Philosophy offers excellent training for a variety of careers by providing a unique combination of life-long skills: analytic and interpretive skills, critical reasoning skills, the enhanced capacity to detect problems and to solve them, excellence in oral and written presentation and defense of one’s ideas, skill at asking probing and central questions about the ideas of others (as well as about one’s own ideas), skill at effectively understanding, organizing, and evaluating complex systems of thought. (A Forbes article about Slack CEO, Stewart Butterfield, is an example.)
Considering these skills, it is not surprising that philosophy majors score in the very top percentiles on the GRE, LSAT, and GMAT standardized exams. For example, in a recent GRE study, philosophy majors were ranked among the very top majors in their mean scores on the verbal, analytic, and quantitative components of the exam; in a recent LSAT study, philosophy majors had a higher mean score than even pre-law majors; and for recent GMAT tests, the mean score for philosophy majors exceeded that of any type of business major. Virtually no other major does this well on such a wide cross-section of standardized exams.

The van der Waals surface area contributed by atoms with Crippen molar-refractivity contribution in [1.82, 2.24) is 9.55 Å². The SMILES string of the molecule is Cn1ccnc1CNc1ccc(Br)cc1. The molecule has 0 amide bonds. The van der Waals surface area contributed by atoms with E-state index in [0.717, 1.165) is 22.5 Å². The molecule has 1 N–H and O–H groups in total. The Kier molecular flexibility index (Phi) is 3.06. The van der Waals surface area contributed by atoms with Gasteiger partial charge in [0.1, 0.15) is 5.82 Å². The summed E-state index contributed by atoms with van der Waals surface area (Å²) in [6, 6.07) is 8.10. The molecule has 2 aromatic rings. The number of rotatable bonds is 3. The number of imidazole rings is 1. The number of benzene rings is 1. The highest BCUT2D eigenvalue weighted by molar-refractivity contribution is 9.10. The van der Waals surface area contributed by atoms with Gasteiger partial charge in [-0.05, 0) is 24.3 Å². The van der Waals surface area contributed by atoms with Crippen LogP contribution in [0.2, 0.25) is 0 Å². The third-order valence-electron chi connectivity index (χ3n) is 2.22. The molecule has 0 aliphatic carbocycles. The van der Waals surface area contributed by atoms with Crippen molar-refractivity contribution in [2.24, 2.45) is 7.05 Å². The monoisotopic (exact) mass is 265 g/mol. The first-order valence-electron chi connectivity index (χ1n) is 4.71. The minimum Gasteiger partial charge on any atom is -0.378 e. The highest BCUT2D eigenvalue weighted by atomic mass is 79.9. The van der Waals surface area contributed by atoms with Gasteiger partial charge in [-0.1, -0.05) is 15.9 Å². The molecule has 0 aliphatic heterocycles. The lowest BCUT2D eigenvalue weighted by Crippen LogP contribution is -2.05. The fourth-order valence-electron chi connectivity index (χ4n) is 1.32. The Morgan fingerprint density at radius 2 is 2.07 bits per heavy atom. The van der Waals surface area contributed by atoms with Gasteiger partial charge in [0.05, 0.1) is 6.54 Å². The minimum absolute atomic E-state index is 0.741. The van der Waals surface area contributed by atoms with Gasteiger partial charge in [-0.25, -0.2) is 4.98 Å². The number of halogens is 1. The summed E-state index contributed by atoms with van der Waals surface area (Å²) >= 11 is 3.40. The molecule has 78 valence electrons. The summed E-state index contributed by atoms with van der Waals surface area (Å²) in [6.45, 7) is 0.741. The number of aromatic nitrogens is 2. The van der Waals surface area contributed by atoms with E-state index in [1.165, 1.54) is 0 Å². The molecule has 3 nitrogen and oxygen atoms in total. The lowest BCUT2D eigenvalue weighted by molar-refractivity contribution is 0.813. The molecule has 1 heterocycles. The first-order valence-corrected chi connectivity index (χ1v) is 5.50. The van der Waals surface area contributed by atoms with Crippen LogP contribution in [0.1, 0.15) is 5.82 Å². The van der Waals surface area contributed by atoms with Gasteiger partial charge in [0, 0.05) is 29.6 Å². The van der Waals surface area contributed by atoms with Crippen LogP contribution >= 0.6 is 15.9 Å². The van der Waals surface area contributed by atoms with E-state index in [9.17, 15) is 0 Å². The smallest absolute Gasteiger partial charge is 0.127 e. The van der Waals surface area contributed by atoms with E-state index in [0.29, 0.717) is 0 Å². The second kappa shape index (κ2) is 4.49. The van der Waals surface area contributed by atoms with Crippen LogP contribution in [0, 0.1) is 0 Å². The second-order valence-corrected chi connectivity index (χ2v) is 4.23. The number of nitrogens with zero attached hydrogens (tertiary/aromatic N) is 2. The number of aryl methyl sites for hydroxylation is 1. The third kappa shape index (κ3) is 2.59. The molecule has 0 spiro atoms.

These results reflect the fact that the unique combination of skills acquired in philosophy, along with the breadth of subject matter reflected on, provide the philosophy major with an extremely adaptive and resilient mind-set. Philosophy provides superior preparation for a variety of vocational and professional endeavors, and perhaps more importantly, for being a professional.
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